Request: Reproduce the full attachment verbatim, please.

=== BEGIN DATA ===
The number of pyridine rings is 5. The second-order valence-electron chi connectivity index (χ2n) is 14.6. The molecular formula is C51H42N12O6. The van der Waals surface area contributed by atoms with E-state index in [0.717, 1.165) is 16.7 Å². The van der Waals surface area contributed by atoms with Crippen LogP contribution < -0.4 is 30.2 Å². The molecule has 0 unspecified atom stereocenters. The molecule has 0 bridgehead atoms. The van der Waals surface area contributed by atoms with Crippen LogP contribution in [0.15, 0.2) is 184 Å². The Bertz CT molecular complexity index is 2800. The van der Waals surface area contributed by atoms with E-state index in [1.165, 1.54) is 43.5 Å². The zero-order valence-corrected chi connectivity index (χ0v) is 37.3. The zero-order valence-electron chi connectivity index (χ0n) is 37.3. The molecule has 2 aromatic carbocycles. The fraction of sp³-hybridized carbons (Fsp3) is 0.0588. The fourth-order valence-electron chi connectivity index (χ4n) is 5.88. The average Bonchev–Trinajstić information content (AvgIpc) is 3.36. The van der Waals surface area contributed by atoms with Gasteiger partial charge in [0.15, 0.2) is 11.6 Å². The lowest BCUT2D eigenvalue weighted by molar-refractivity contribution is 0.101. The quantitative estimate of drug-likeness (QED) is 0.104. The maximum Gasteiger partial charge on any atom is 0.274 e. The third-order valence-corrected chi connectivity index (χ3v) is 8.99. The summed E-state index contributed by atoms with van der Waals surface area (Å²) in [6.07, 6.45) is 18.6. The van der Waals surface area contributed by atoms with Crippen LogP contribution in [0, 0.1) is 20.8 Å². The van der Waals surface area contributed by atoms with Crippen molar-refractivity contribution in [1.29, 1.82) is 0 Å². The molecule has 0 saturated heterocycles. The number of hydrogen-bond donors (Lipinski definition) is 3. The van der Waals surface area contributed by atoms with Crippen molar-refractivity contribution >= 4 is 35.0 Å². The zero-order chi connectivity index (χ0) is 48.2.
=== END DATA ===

The number of pyridine rings is 5. The second-order valence-electron chi connectivity index (χ2n) is 14.6. The molecular formula is C51H42N12O6. The van der Waals surface area contributed by atoms with E-state index in [0.717, 1.165) is 16.7 Å². The van der Waals surface area contributed by atoms with Crippen LogP contribution < -0.4 is 30.2 Å². The molecule has 0 unspecified atom stereocenters. The molecule has 0 bridgehead atoms. The van der Waals surface area contributed by atoms with Crippen LogP contribution in [0.15, 0.2) is 184 Å². The Bertz CT molecular complexity index is 2800. The van der Waals surface area contributed by atoms with E-state index in [1.165, 1.54) is 43.5 Å². The zero-order valence-corrected chi connectivity index (χ0v) is 37.3. The zero-order valence-electron chi connectivity index (χ0n) is 37.3. The molecule has 2 aromatic carbocycles. The fraction of sp³-hybridized carbons (Fsp3) is 0.0588. The fourth-order valence-electron chi connectivity index (χ4n) is 5.88. The average Bonchev–Trinajstić information content (AvgIpc) is 3.36. The van der Waals surface area contributed by atoms with Gasteiger partial charge in [0.15, 0.2) is 11.6 Å². The lowest BCUT2D eigenvalue weighted by molar-refractivity contribution is 0.101. The quantitative estimate of drug-likeness (QED) is 0.104. The maximum Gasteiger partial charge on any atom is 0.274 e. The third-order valence-corrected chi connectivity index (χ3v) is 8.99. The summed E-state index contributed by atoms with van der Waals surface area (Å²) in [6.07, 6.45) is 18.6. The van der Waals surface area contributed by atoms with Crippen LogP contribution in [0, 0.1) is 20.8 Å². The van der Waals surface area contributed by atoms with Crippen molar-refractivity contribution in [1.29, 1.82) is 0 Å². The molecule has 0 saturated heterocycles. The number of hydrogen-bond donors (Lipinski definition) is 3. The van der Waals surface area contributed by atoms with Crippen molar-refractivity contribution >= 4 is 35.0 Å². The zero-order chi connectivity index (χ0) is 48.2.